UPDATED: County Waives Water and Sewer Allocation Fees to Help Kent Humane Society With New Facility

In a 2-1 vote Tuesday the Kent County Commissioners waived $130,000 in water and sewer allocation fees for the Humane Society of Kent County — to ease the cost of construction of their new $5.2 million facility. 

Kent Humane Society Executive Director Richard Keaveney said they’ve raised $3.8 million so far for construction and that they are actively trying to raise an additional $1 million for “operational costs.” 

“So I am asking for the county to make our burden lighter,” Keaveney said. 

He said without the COVID-19 pandemic he would have asked the county for about $250,000 towards their capital campaign, but instead he’s seeking a waiver of the water and sewer allocation.

In his “no” vote, Commissioner President Tom Mason voiced concern that waiving the fee would open the door for more waiver requests from nonprofits, but Commissioner Bob Jacob responded that the Humane Society was not just another nonprofit but an organization that provides services to the county.

The organization provides animal control services to the county, which the county pays for in annual contributions approaching $300,000.

“Our relationship with the humane society is much different than the relationship with other nonprofits,” he said. “Someone needs to explain to me how we have to pay the allocation fees to ourselves, isn’t that the same as waiving” the fee?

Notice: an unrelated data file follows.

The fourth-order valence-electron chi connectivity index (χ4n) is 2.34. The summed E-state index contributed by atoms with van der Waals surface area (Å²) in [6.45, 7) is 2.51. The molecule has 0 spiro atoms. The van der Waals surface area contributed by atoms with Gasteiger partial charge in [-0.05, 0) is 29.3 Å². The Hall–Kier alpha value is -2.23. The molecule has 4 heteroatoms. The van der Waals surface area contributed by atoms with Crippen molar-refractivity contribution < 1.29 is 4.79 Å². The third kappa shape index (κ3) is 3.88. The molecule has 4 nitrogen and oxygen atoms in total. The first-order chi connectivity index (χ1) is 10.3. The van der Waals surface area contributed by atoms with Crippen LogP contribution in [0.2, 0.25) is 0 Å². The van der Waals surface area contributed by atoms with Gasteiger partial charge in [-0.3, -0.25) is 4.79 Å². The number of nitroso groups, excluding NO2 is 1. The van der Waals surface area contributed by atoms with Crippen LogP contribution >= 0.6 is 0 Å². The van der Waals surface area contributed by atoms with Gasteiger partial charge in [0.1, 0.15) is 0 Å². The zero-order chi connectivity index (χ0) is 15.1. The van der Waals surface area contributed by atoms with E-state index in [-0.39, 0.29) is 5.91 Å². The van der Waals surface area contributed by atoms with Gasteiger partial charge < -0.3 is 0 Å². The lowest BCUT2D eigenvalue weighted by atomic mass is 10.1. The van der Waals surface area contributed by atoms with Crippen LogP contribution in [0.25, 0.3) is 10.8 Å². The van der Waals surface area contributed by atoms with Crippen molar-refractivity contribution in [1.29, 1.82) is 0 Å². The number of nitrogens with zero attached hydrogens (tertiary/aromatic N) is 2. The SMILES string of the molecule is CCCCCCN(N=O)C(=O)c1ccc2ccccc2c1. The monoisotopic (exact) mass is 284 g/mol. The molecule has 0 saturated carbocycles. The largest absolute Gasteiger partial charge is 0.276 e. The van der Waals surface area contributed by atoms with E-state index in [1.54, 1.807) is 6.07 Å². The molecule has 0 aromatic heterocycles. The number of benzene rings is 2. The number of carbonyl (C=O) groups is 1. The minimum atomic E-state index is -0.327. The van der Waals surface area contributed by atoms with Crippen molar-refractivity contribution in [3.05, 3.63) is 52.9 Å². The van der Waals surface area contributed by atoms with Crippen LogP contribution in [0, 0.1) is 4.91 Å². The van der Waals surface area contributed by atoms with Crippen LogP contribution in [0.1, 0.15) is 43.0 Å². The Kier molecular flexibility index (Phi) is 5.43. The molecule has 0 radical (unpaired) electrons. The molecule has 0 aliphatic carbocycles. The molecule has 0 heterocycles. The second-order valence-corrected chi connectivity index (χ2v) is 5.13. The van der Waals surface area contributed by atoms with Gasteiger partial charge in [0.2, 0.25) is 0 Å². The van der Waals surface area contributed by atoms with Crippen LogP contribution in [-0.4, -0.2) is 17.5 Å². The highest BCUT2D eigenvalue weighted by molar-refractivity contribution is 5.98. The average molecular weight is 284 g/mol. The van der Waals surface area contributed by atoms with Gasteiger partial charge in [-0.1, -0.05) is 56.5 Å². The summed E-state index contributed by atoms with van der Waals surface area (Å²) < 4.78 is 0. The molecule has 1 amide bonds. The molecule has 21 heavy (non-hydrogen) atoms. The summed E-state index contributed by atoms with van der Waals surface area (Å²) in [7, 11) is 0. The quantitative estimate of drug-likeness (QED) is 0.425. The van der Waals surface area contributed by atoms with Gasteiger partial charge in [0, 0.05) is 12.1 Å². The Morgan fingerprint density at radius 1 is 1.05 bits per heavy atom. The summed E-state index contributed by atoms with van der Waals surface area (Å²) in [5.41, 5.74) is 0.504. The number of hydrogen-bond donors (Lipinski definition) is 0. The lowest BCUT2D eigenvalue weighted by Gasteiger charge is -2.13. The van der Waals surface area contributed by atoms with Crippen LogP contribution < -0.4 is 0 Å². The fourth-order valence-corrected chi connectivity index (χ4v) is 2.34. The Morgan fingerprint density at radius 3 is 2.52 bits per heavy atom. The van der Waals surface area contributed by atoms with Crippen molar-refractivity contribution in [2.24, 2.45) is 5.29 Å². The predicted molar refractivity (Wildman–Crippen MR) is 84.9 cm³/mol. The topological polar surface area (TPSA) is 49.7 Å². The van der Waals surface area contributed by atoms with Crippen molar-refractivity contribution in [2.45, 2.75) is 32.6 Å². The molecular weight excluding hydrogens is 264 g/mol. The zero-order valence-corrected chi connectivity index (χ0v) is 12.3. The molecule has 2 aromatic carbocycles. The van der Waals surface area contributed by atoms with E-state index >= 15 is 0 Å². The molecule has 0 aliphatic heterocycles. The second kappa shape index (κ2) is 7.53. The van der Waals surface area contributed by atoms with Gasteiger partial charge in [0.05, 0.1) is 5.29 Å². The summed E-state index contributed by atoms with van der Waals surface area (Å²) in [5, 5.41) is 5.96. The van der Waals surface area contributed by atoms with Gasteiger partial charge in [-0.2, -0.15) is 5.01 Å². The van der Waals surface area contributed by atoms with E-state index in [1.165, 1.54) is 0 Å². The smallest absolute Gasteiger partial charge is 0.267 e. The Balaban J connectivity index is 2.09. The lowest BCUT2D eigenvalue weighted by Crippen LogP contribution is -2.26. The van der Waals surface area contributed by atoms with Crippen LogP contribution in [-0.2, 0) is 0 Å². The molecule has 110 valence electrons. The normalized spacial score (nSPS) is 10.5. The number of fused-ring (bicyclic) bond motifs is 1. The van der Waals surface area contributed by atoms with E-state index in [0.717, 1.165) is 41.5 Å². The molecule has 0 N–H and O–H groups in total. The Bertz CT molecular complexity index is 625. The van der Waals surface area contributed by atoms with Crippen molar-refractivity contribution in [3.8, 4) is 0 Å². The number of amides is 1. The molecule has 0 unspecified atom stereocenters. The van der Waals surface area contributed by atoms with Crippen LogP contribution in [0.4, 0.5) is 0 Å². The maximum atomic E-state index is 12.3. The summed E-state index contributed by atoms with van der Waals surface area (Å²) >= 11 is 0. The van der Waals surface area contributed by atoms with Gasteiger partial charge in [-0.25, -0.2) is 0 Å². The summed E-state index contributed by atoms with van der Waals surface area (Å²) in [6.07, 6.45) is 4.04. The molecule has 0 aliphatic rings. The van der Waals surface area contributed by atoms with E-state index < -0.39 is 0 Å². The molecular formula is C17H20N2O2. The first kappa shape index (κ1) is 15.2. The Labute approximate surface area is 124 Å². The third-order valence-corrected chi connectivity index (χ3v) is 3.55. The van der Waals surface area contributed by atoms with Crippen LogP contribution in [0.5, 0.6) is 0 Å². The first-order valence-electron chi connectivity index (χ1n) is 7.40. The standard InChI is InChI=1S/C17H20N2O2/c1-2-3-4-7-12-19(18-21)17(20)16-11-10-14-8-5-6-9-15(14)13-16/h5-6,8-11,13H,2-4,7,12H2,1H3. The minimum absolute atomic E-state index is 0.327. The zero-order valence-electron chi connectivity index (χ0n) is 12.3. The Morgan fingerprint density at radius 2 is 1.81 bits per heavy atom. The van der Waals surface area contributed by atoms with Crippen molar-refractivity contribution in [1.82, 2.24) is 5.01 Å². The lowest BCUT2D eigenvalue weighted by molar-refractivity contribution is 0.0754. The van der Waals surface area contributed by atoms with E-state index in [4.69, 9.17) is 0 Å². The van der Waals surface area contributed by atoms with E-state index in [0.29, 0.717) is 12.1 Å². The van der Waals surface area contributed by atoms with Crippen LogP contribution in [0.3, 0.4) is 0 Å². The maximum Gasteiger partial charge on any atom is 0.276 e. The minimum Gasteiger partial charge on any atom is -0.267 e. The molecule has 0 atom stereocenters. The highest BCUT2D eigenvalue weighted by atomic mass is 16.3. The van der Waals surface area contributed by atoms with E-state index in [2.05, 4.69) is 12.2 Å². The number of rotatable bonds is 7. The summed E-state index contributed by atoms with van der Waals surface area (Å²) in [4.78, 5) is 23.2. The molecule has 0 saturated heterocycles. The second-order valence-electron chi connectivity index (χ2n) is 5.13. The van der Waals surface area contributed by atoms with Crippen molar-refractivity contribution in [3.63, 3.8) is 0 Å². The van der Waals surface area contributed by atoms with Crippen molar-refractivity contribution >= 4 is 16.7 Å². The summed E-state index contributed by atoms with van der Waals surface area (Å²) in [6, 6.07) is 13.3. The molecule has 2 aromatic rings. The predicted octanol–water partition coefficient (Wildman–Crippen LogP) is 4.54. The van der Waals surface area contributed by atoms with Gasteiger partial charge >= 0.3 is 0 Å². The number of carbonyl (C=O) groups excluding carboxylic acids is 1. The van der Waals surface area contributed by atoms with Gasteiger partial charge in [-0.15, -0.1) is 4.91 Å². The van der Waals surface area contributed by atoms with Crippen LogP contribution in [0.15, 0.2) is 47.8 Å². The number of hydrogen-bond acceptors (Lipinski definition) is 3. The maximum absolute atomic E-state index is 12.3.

Commissioner Ron Fithian said the county legally has to provide for animal control and a “humane society of some type.”

“We are committed to doing that whether we have our own department or we look to them as doing the job for us, which is why we have contributed over the years,” he said. “So I’m not worried about the next [nonprofit] coming along because they’re not [providing] a function for us.”

Fithian also said the Humane Society will likely pay about $40,000 annually in water and sewer fees. At that rate the county will recoup the allocation fees in three years, he said.


  1. The Kent County Humane Society is a fine organization that my wife and I have contributed to many times over the years, as well as adopting several furry friends. I’m glad to see them getting a break and look forward to seeing their new facility!

  2. “So I’m not worried about the next nonprofit coming along because they’re not [providing] a function for us.”

    Really? From mental health and addiction services to environmental and arts education, from homeless shelters and affordable housing to over allquality of life services, the Nonprofit community of Kent County serves the people of Kent in ways our current commissioners will never understand. This is a wildly uninformed comment form our longest serving commissioner. Very sad.

  3. While I agree that the Humane Society provides an important service to the Kent County community, it is a gross mis-representation to say that they are the ONLY not-for-profit that fills a gap not covered by the County budget. As the recently retired Chairperson of the Good Neighbor Fund, who worked closely with the Salvation Army and the Samaritan Group (organizers of the Winter Shelter that provides food and a warm place for up to 15 people to sleep every night from January to March), I can guarantee you that Kent County — and Chestertown in particular — would be overwhelmed with homeless people sleeping on the streets wit out these three groups — and others — working cooperatively with the Department of Social Services. And this is not where the services end. We also help people with their utility bills, their medical bills, unexpected funeral services (as when a 25 year old dies in a car accident). And then there are the several food banks in the County that step in when the Commissioners — understandably — say, “We can’t add that to the County budget.” Thank you everyone for pitching in year round — not just during the November and December Holidays.

Leave a Reply

Your email address will not be published. Required fields are marked *